The drug testing bill, the “Miranda” bill and the anonymous reporting bill have a similar purpose: Narrowing the “front door” of the foster care system that ensnares Black, Latino and Native American children at far higher rates than white children. As part of growing activism nationwide demanding racial justice, the movement of family defense advocates calls foster care overly punitive and traumatizing, unnecessarily surveilling the families it was created to help.
“The current CPS system has a needle in a haystack problem. Literally millions of children are reported to CPS agencies nationally every year, but the vast majority of those calls lead to no positive intervention because the evidence is weak or the alleged misconduct doesn’t rise to neglect, let alone what would justify a removal,” said Josh Gupta-Kagan, professor of law at the University of South Carolina School of Law. Gupta-Kagan has conducted research on due process issues in the early stages of child welfare interventions. “As a result,” he said, “many families are subject to invasive and unnecessary CPS investigations, and CPS agencies may have greater difficulty investigating more serious and more rare cases.”
Gupta-Kagan said the proposed laws being considered in New York “are trying to take some of the hay off the stack.”
He added that maltreatment allegations from anonymous reporters — such as those from vindictive ex-partners or ill-informed neighbors — “are not particularly likely to lead to substantiations or removals, so they are an obvious target for reformers.”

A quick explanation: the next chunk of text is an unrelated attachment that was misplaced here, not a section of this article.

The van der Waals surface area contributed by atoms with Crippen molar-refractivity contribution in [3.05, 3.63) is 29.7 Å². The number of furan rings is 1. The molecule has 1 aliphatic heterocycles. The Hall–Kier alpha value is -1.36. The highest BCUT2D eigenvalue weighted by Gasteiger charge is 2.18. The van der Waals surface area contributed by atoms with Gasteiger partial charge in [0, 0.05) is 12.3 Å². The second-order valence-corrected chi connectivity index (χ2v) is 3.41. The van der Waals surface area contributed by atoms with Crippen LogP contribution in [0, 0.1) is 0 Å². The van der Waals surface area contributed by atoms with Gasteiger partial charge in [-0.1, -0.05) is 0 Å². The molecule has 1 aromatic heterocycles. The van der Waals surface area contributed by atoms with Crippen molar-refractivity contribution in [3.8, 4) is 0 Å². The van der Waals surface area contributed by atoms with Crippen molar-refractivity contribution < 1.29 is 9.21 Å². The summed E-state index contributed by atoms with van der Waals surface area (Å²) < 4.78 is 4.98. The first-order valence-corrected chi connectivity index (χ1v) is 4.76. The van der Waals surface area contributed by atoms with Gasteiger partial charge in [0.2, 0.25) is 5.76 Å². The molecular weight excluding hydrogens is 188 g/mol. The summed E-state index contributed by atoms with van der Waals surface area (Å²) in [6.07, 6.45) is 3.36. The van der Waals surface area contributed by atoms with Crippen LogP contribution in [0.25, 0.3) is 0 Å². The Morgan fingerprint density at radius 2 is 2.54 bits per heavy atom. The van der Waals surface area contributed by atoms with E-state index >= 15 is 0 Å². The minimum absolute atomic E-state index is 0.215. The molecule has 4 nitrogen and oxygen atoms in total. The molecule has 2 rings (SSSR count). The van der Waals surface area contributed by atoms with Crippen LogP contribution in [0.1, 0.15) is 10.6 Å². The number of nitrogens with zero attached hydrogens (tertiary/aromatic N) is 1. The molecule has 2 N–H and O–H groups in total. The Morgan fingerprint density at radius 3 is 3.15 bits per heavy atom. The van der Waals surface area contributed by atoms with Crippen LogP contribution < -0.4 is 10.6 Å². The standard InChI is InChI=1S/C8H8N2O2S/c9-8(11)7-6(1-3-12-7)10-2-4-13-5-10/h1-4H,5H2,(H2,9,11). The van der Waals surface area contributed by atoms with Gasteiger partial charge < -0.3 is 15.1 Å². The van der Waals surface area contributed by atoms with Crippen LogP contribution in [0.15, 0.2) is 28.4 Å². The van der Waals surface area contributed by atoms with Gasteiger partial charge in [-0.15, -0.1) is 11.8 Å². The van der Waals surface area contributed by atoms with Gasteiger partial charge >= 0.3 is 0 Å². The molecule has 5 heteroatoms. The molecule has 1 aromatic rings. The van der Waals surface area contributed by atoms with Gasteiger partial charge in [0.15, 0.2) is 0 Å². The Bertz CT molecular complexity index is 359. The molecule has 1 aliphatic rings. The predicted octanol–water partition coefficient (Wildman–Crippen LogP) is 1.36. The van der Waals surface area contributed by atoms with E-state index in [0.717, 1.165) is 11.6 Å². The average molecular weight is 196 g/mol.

Advocates from New York City won an initial victory on the drug testing issues late last year, when the city’s public hospitals agreed to require mothers’ written consent, with Children’s Services’ support. The current bill would extend that protection statewide and include newborns. It would also require written consent at both public and private medical facilities.
Assemblywoman Latrice Walker, a Democrat who represents predominantly Black communities in Brooklyn that send children into the foster care system at some of the highest rates citywide, echoed other lawmakers’ concerns Monday.
“If it is one child taken into the system, and then the mother has another baby, and then every one of her babies — her entire entire legacy, generations of her womb — are stripped away from her,” she said. Walker compared that traumatic family separation to the legacy of slavery, when women gave birth in the fields without an opportunity to kiss their babies before they were stripped out of their arms by slaveholders.
The New York City area sees some of the nation’s most extreme racial disparities: A 2019 state report revealed that Black children in the city are roughly seven times more likely than white children to be the subject of child maltreatment allegations called in to the statewide hotline and to have the allegation investigated, increasing the likelihood of foster care. Removals of Black children into foster care were about 11 times as likely as for white children.
Latino children were also overrepresented in the New York City area, where counties including Nassau on Long Island, and Rockland and Westchester north of the city saw similar disparities for all races. Despite their small numbers, Native American children are also overrepresented in some upstate counties, including around Buffalo and Syracuse.
For the women who spoke Monday, the rights at stake are too fundamental to be ignored or denied any longer.
“I’m talking about our basic human rights, that you and I have,” said Nancy Fortunato, a Latina mother and grandmother. “But in my community, those rights are regularly violated during investigations, investigations that often come from baseless claims, from malicious reporting, like an angry ex-boyfriend, a next-door neighbor, a family member, or even strangers that know nothing — zero — about our families.”